compete against the scalper's lower costs and tighter spreads, so over
the last 10 years exchanges deregulated and became hosts for the
scalpers, even cloning themselves to make new hosts. Deregulated, toxic
quotes flourished and crowded out more stable quotes. U.S. exchanges
today are interchangeable because scalpers determine market structure
through their increasingly toxic quotes. Rather than a diverse ecosystem
of market centers, with systemic resilience in that diversity, our
deregulated markets are inbreds relying on the same high frequency
market maker firms trading the same toxic scalper models.
As has been said, an insight from the Flash Crash is that "volume is
not liquidity." A further insight is that, batted about by scalper
inventory microcycles, published quotes don't represent genuine
liquidity either. A best bid today isn't a bid to own shares at a price,
or even a traditional dealer or market maker's attempt to provide
liquidity. As much as 50% of the time it's just a firm trying to scalp a
few basis points as quickly as possible. When that scalper's bid is
executed, it then becomes an unexploded competitive liquidity demand,
with the timer set, as Kirilenko found, at about two minutes, or even
less. These destabilizing trade practices are a fundamental structural
instability behind the Flash Crash.
At the November 5, 2010 meeting of the Joint CFTC-SEC Joint Advisory
Committee on Emerging Regulatory Issues, former SEC Chairman David Ruder
wondered whether to increase costs for high frequency market makers. He
didn't suggest taxing them, as with a transaction tax. He asked whether
they should face affirmative quoting obligations, "whether there should
be some requirements that they provide liquidity." But along with
affirmative quoting obligations, they should also face negative
obligations, once common regulations limiting their ability to
exacerbate price movements. Without negative obligations, affirmative
quoting obligations make quotes still more toxic -- firms required to
provide liquidity will trade even more aggressively to manage inventory.
Negative obligations will prevent scalper fratricides, and stop high
frequency market maker firms from unloading inventory onto the firms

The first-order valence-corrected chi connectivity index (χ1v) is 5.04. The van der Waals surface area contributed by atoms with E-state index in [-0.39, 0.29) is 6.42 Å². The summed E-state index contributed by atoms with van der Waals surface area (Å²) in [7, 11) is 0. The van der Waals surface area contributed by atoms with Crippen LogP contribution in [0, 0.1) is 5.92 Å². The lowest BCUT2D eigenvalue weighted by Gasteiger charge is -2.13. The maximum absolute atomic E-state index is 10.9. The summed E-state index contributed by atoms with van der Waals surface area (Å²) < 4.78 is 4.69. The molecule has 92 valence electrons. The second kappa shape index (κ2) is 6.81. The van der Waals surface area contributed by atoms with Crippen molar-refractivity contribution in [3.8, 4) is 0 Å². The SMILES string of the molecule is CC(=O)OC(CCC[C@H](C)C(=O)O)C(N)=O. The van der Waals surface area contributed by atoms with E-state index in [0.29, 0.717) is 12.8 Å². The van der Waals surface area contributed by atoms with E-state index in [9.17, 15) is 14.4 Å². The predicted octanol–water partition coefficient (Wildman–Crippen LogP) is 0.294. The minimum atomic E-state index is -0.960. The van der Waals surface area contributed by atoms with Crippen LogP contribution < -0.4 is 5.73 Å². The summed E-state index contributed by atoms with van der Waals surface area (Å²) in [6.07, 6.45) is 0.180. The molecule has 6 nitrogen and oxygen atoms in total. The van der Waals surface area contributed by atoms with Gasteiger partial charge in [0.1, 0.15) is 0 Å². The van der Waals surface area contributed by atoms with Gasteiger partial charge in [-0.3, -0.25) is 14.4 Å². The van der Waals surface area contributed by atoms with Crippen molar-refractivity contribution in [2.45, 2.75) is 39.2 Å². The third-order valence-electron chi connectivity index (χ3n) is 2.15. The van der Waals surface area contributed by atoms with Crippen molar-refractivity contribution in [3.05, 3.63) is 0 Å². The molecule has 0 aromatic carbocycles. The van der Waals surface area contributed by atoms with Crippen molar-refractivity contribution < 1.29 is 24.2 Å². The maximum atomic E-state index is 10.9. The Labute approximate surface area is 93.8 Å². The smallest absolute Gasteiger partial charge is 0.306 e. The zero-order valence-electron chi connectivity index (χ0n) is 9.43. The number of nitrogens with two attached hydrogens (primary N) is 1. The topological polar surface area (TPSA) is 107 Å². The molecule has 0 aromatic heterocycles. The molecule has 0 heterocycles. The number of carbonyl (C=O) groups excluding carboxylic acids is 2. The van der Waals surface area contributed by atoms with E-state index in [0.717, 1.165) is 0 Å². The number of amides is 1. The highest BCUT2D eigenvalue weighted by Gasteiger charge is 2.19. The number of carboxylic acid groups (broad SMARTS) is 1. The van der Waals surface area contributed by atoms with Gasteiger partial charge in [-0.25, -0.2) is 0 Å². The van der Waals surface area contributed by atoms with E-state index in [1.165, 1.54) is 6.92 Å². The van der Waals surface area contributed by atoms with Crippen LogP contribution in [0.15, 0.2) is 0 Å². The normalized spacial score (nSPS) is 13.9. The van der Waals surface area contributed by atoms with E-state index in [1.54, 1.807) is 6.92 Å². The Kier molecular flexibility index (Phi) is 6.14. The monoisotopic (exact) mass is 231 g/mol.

behind them. Without that kind of "hot potato" trading, the volume
sensitive algorithm that tipped into the Flash Crash would not have
descended into a lethal feedback loop as it traded against cart wheeling
toxic quotes. The simplest negative obligations will extend market
maker inventory cycles, preventing these firms from flipping into a
liquidity crisis, as they did in the Flash Crash.
In the equities markets, inventory microcycles are another reason to
restore the public's priority at a price. The public's orders used to
trade first at a price because professionals had time, place and
information advantages over the public, but that regulation was
eliminated as the exchanges deregulated. Professionals still have these
advantages over the public, and today they are for sale to as many
professionals as can afford them. Apart from questions of access and
fairness, a frequently overlooked structural advantage of public
priority is that the public's inventory cycle is longer than that of
market makers. Restoring the public's priority in price queues both
limits the reach of unexploded liquidity demands and recognizes the
public's many disadvantages to professional scalpers.
The equity market reforms and deregulation of the last 10 to 15 years
happened for good reasons -- monopoly profits were flowing to
intermediaries and exchanges, intermediaries were taking advantage of
their customers, innovation was being strangled by entrenched interests
-- and it was time for reform. As many of us hoped, new participants,
technology and business models sprang up. Nobody wants to undo that
progress. By analyzing trade and position data from the futures market,
Kirilenko's breakthrough was to show how a dominant class of these
business models can be disruptive, and how these models can be
destabilizing enough to create systemic risk as an inherent consequence
of their design. On a gross basis, these models can be checked by
circuit breakers or price limits, and this is one reason price limits
are standard in the futures markets. In the equities markets, these
models must be checked even before they trigger circuit breakers or
price limits because the equities markets are profoundly different from
the futures markets. The simplest way to check these models is to put
reasonable restraints and obligations on them.
A basic function of any market is to produce a quote. The scalper's
toxic quotes, thousands of them a second, are a hoax on our equities
markets. No one planned it. It happened as an unanticipated consequence
of well-meaning reforms to a flawed system. There is no competitive
solution to this problem within current regulations so long as quote
price is a routing table's first regulatory imperative. Competition
simply forces exchanges to publish more and faster toxic quotes, as
market power continues to shift from the exchanges to the scalpers.
Finally, some have pointed out that regulation didn't work in the
market break of 1987, when old-fashioned specialists and market makers
shirked their responsibilities and hid from the market, and regulation
won't work today. Regulation didn't stop them from shirking their
responsibilities, but regulation didn't excuse them either, and
regulation didn't encourage them to automate a deadlier game than
hide-and-seek -- intermediaries didn't exacerbate the 1987 market break
by playing market maker "hot potato," a feat unique to the Flash Crash.
And the logic of "regulation didn't prevent 1987, so regulation won't
work" is a civic novelty. Should we apply that logic to drunk driving,
or to any other misbehavior?
Of course not. Please regulate them.
R. T. Leuchtkafer